As you know, growth rates have fallen rather unsteadily ever since the end of WWII. Around 5% in the ‘50s and ‘60s, we’re now lucky to get 2%. And to get that we have to pump in trillions in new liquidity and bludgeon the numbers too.
After the disastrous first quarter, which saw a drop in output of 2.9%, it will be very hard to go back to decent figures for this year. JP Morgan, for example, just cut its guess for US GDP growth this year to 1.4%.
This slowdown in growth has happened as technology has raced ahead. You’d think that an economy with more technology would grow faster, not slower. But there you have the puzzle. Why the lower growth rates?
We offer a simple explanation: zombies.
The Wall Street Journal celebrated its 125th anniversary yesterday. To honour the occasion, it asked a few thinkers to tell us how to get growth rates up again. Mr John Cochrane responded with sensible thoughts.
“To blame gridlock, partisanship or obstructionism for political immobility is as pointless as blaming greed for economic problems.
“Washington is stuck, because that serves its interests. Long and vague regulations amount to arbitrary power. The administration uses this power to buy off allies and to silence opponents. Big businesses, public–employee unions and the well-connected get subsidies and protection in return for political support.”
Meanwhile, on another page of the same WSJ, a plea was made to increase funding for a zombie agency.
“Let’s not shortchange the SEC”, says Mr Robert Greifeld, CEO of Nasdaq OMX Group, a company regulated by the aforementioned agency. Mr Greifeld makes the remarkable claim that “America is falling behind regulators in other countries”.
The race to regulate may be one that we would do better losing than winning, but Mr Greifeld is rooting for the SEC (Securities and Exchange Commission). He says it needs more funding so it can tell his business what to do, to insure that it and others “treat investors fairly and honestly”.
Why doesn’t Mr Greifeld regulate his own business? Why doesn’t he treat investors fairly and honestly himself?
Oh, dear reader, you can be so silly sometimes.
As time goes by, a stable economy attracts more and more zombies. These are people who find ways to gain wealth, power and status without competing for it fairly. They provide neither service nor product that people will willingly pay for.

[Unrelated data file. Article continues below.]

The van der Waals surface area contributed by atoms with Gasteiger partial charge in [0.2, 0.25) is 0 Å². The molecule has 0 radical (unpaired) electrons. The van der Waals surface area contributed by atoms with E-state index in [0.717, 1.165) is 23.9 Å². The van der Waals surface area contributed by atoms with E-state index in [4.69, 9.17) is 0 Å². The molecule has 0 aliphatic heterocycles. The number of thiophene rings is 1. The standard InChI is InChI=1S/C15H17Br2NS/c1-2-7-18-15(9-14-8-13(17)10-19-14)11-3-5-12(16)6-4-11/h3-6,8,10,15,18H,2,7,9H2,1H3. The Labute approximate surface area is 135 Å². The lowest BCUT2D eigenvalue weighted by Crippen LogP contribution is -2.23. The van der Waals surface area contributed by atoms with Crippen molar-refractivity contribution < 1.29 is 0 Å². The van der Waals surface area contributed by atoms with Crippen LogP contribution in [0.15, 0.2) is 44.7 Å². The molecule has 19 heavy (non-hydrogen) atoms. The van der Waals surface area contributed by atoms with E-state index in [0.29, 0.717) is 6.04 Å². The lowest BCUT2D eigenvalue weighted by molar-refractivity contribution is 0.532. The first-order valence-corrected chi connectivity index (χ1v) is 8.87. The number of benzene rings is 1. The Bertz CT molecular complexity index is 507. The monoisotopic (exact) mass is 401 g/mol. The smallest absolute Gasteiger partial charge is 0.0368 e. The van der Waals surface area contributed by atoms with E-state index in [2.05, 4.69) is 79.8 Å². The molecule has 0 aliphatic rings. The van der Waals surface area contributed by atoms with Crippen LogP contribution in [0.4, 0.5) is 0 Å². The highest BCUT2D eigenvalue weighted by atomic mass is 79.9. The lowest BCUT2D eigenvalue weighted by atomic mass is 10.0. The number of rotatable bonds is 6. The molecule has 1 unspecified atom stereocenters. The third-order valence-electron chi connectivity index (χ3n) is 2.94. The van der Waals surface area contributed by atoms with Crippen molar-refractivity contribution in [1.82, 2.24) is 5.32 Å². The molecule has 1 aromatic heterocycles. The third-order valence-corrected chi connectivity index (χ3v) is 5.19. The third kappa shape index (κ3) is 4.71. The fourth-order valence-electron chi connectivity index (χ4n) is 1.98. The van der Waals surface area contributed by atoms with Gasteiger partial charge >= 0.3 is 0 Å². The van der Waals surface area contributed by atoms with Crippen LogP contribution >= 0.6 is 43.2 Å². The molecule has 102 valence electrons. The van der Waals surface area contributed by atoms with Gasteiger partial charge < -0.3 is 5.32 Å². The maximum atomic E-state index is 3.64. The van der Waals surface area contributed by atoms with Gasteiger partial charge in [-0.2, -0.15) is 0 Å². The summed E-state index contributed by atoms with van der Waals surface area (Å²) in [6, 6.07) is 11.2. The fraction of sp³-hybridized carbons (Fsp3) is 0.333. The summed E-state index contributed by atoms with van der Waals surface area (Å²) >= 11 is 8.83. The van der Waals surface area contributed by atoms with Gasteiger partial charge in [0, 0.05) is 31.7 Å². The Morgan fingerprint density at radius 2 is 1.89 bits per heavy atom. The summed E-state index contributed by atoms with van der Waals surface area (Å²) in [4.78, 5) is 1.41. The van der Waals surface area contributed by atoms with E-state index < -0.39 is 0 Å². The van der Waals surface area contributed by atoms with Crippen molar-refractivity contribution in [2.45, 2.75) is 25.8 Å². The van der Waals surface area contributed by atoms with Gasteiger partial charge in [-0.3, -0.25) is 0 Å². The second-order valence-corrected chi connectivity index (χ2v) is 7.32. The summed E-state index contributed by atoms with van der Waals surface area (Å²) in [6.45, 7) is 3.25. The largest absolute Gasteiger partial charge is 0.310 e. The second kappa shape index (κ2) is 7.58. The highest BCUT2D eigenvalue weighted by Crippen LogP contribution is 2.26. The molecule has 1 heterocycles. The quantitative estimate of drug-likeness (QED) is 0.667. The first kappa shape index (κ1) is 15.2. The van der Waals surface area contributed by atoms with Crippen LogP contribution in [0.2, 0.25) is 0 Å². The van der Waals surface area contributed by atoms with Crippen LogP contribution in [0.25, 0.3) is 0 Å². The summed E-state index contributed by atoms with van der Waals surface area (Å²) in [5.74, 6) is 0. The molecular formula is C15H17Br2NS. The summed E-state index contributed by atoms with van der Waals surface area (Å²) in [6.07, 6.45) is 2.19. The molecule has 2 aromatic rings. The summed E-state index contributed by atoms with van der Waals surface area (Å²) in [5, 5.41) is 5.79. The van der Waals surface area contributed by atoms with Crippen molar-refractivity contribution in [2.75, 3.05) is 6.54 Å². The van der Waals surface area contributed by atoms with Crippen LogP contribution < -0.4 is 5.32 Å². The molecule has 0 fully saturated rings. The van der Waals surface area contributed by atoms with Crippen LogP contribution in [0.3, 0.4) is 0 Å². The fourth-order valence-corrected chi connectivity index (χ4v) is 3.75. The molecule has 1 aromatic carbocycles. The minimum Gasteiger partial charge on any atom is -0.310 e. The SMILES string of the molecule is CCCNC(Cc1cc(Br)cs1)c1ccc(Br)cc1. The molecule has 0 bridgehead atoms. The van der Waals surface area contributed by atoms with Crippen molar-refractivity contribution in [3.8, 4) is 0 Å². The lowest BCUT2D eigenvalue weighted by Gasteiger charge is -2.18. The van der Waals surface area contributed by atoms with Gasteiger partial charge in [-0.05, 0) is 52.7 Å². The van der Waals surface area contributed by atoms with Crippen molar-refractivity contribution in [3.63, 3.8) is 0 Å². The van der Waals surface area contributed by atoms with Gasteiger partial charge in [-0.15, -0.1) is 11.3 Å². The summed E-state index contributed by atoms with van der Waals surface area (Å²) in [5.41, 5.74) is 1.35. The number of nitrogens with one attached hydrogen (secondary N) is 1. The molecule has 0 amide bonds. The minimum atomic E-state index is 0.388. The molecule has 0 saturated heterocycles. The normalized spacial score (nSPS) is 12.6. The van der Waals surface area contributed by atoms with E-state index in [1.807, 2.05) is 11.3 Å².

Instead, they use the government – and to a lesser extent, private bureaucracies – to get what they want. Welfare benefits. Special parking places. Billion-dollar contracts. Rich and poor, zombies take advantage of us.
You can find zombies almost everywhere. But the highest concentration of them is around Washington, DC. In the city itself are the poor zombies – taking advantage of food stamps, disability support, tort law settlements and other low-life hustles.
In the eastern suburbs of Prince George’s and Montgomery counties in Maryland, you find the middle-class zombies – on the government payroll.
Many of these people are not really zombies at all. Firemen, teachers, road and sanitation workers – they often provide real value for money! But as you get higher up the GS ratings, to the directors of this agency and the policy coordinators of another, you enter into serious zombiedom. Salaries go up. Identifiable, positive output goes down.
But the real money is found across the Potomac, in the Virginia suburbs, where private sector companies with public sector contracts make their headquarters. They make planes and tanks, and conspire with retired zombie generals to sell them to the Pentagon. They make drugs, and connive with the FDA (Food and Drug Administration) to put them on doctors’ desks all over the country.
Charles Hugh Smith comments: “Why have education & healthcare soared despite the deep recession? Simply put, education & healthcare are functional monopolies that can add costs with impunity. In economics jargon, these sectors are largely untradable, meaning they are not exposed to much competition from overseas providers of education & health.
“They also benefit from immense lobbying of government to protect their fiefdoms from transparency and competition.”
Meanwhile, on yet another page of the same WSJ, Paul and Joseph Rubin, père et fils, make the “case for crony capitalism”. The gist of their argument is that the system is infested with zombies.
You can’t get rid of them. So sometimes it pays to set one group of zombies against another. You hire an expensive tax lawyer, for example. He helps you avoid the zombies at the IRS. Faced with one costly and inefficient bureaucracy, you set up another to help businesses deal with it.
They are right, of course. The world is full of zombies. They crowd the streets. They fill the saloons. They threaten our incomes and our way of life.
Soon, we’ll be out of options, on the rooftop with a rifle, but running out of ammunition. We’ll pop off the zombie leaders and save the last bullets for ourselves.